Monday, July 4, 2011

Of Gods and Men

    "Of Gods and Men" (2010) is one of the most powerful films that I have ever seen. It has won numerous prizes, including the Grand Prix, which is the second most prestigious award of the Cannes Film Festival. It also received the Prize of the Ecumenical Jury. The French title, it should be added, is "Des Hommes et des Dieux, which translates as "Of Men and Gods."
    The film opens with a quotation  from Psalm 82:6-7: "I have said, Ye are gods; and all of you are children of the most High. But ye shall die like men, and fall like one of the princes."
    It is not a documentary, but the true story of nine Cistercian (also known as Trappist) monks who lived and worked in a monastery in Tibhirine, Algeria. They enjoyed harmonious relations with their predominantly Muslim neighbors, provided them with medical care, sometimes worshiped with them, but never tried to convert them.
    The story start in 1993 and concludes three years later, when seven of the monks are kidnapped and assassinated, although who was responsible is never explained. The Armed Islamic Group of Algeria claimed full responsibility, but French sources suggest that the killing was a mistake by the Algerian army during a rescue attempt.

     Much of the film shows the monks working and worshiping in the monastery. One Christmas Eve, their peaceful existence is disturbed by some terrorists who want medicines.  When the abbot explains that they need the medicines for the villagers and, moreover, that it is the birthday of the prophet Isa, the terrorists reluctantly leave and even apologize for disturbing the monks.
    The political situation deteriorates further, especially after the killing of several Croatian workers in the area. The authorities urge the monks to go home to France. The monks are told that many Algerians would love to leave, but cannot.
    The monks are divided at first, with some wanting to leave, but the rest preferring to stay. In the end, all vote to stay. They are devoted to serving the people among whom they live. The film reveals the motives of each monk as they explain their vote.
    The last supper scene in which the monks silently sip wine while the overture to Tchaikovsky's Swan Lake fills the room is powerful and moving. But then terrorists come and lead seven of the monks away, although two manage to hide and thus save themselves. The final scene show the monks trudging through the snow to their death, but that is not shown.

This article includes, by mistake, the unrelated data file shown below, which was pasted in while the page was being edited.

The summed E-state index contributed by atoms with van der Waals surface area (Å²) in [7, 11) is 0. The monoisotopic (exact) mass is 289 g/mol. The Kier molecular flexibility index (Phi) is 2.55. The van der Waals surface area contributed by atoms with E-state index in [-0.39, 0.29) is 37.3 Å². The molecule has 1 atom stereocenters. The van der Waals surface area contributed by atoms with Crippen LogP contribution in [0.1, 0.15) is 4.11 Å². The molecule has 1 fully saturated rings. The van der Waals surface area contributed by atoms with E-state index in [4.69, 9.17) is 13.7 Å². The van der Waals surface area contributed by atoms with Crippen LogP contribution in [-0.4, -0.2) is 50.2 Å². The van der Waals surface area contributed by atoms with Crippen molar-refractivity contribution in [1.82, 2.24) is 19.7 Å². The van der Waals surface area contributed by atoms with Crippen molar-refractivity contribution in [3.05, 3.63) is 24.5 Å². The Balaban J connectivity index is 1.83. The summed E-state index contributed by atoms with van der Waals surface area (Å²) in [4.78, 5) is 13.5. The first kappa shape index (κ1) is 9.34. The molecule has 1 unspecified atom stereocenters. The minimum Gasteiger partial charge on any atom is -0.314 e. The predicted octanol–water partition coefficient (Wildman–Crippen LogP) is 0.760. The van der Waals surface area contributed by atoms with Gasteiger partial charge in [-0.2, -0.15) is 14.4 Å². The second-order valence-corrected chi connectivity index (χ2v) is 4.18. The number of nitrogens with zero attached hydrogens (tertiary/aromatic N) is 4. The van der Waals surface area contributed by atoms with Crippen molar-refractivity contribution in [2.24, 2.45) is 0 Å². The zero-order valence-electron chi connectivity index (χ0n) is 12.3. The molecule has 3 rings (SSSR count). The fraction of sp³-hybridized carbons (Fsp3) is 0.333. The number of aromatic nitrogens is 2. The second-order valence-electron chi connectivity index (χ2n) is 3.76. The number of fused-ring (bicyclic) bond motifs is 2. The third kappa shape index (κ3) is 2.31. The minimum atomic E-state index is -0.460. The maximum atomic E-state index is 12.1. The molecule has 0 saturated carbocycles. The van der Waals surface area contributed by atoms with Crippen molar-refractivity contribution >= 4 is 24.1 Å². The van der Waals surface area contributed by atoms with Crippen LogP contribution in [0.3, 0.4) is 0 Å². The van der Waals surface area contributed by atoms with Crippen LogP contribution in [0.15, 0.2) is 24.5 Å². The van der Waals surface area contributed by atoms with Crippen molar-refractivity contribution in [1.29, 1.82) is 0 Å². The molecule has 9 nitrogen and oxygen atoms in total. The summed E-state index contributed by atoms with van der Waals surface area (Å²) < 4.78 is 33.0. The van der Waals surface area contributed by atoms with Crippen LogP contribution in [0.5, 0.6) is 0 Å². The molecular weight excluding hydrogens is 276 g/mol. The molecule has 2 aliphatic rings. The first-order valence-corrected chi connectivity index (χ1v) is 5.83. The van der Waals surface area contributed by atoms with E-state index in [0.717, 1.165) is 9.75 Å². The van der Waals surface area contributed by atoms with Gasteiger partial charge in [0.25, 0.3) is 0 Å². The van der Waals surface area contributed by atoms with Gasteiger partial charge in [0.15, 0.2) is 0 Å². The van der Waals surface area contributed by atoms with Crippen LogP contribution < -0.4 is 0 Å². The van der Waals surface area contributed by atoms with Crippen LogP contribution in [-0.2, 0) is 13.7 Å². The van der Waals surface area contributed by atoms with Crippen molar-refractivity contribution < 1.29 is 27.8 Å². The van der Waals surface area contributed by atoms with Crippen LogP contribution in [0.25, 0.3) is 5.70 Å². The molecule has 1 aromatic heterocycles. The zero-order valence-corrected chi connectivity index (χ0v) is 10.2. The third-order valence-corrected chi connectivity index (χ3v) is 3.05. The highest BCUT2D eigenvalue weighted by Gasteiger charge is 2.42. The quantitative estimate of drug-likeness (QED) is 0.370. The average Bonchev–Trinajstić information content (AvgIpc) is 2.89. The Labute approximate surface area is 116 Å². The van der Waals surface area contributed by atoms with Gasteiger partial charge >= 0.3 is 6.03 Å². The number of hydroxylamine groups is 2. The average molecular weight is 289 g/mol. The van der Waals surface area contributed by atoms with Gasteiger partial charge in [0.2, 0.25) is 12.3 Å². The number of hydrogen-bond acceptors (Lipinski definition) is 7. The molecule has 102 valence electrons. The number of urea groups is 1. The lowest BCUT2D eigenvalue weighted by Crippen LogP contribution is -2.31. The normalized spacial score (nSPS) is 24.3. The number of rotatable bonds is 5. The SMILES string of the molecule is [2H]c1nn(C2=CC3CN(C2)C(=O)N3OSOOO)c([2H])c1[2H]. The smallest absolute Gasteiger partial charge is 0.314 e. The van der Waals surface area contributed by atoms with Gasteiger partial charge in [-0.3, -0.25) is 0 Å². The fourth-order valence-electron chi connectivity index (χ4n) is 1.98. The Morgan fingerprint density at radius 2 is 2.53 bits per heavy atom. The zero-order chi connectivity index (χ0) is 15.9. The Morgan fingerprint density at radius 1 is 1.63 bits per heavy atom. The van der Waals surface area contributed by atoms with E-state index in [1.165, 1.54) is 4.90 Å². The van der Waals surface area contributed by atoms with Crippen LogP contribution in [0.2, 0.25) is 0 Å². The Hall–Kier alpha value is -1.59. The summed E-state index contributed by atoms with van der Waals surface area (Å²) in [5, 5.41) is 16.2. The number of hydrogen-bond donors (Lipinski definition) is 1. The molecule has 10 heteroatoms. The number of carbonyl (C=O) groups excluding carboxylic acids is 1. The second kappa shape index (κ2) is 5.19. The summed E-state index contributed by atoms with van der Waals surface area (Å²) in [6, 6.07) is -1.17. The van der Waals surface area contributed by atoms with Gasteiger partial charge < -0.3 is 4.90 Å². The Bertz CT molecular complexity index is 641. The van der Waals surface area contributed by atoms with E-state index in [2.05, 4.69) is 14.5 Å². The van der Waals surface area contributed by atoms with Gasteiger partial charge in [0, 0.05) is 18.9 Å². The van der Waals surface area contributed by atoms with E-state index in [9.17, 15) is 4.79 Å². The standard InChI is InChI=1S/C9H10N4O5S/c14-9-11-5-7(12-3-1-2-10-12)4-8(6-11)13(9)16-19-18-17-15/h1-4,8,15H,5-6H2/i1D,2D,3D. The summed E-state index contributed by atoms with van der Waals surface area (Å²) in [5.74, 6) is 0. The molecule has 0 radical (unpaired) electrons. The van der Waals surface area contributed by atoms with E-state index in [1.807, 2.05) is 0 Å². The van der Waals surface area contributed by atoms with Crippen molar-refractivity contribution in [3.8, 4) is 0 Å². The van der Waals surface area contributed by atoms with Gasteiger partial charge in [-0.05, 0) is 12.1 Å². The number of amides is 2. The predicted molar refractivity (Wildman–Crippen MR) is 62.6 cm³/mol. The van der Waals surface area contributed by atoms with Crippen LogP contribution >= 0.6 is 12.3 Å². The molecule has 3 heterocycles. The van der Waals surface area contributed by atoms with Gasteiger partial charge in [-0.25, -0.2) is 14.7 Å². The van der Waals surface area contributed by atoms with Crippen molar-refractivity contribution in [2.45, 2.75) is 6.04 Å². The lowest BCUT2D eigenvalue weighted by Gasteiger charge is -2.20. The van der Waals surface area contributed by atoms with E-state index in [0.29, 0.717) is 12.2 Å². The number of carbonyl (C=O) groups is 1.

The Christian faith is sympathetically portrayed in this film. The monks are motivated by love. In contrast, the terrorists have a different motive. They are not concerned with their fellow Algerians, and even misuse the Qur'an. As Pascal observed centuries earlier: "Men never do evil so completely and cheerfully as when they do it from religious conviction."
    This film examines in a sensitive way the relations between Christians and Muslims. As these monks demonstrate, Christians and Muslims can live together peacefully. The Islamic terrorists disturb that relationship, but they cannot destroy it.
    These terrorists should not be pictured with a black brush, and the film does not. French colonialism must accept a large share of the blame for the situation in Algeria, and the film does that with only a few small, yet suggestive brush strokes.
    What the film neglects to mention, however, is the way both the French and Algerian governments undermined the results of the democratic election victory of the Islamic Salvation Front. A state of emergency was declared and the second set of elections were canceled. In addition, the Algerian regime used the army and foreign mercenaries to attack men, women, and children, but laid the blame on Islamic groups.
    Is what happened in Algeria a portent of what may happen in North Africa and throughout the Middle East, where Western governments are worried about Islamic parties gaining power as a result of the Arab Spring? I have no answer to that question.
    If you have not yet seen this film, please visit your nearest video store. This is indeed one of the most powerful films that I have ever seen. I am sure you will agree with me.

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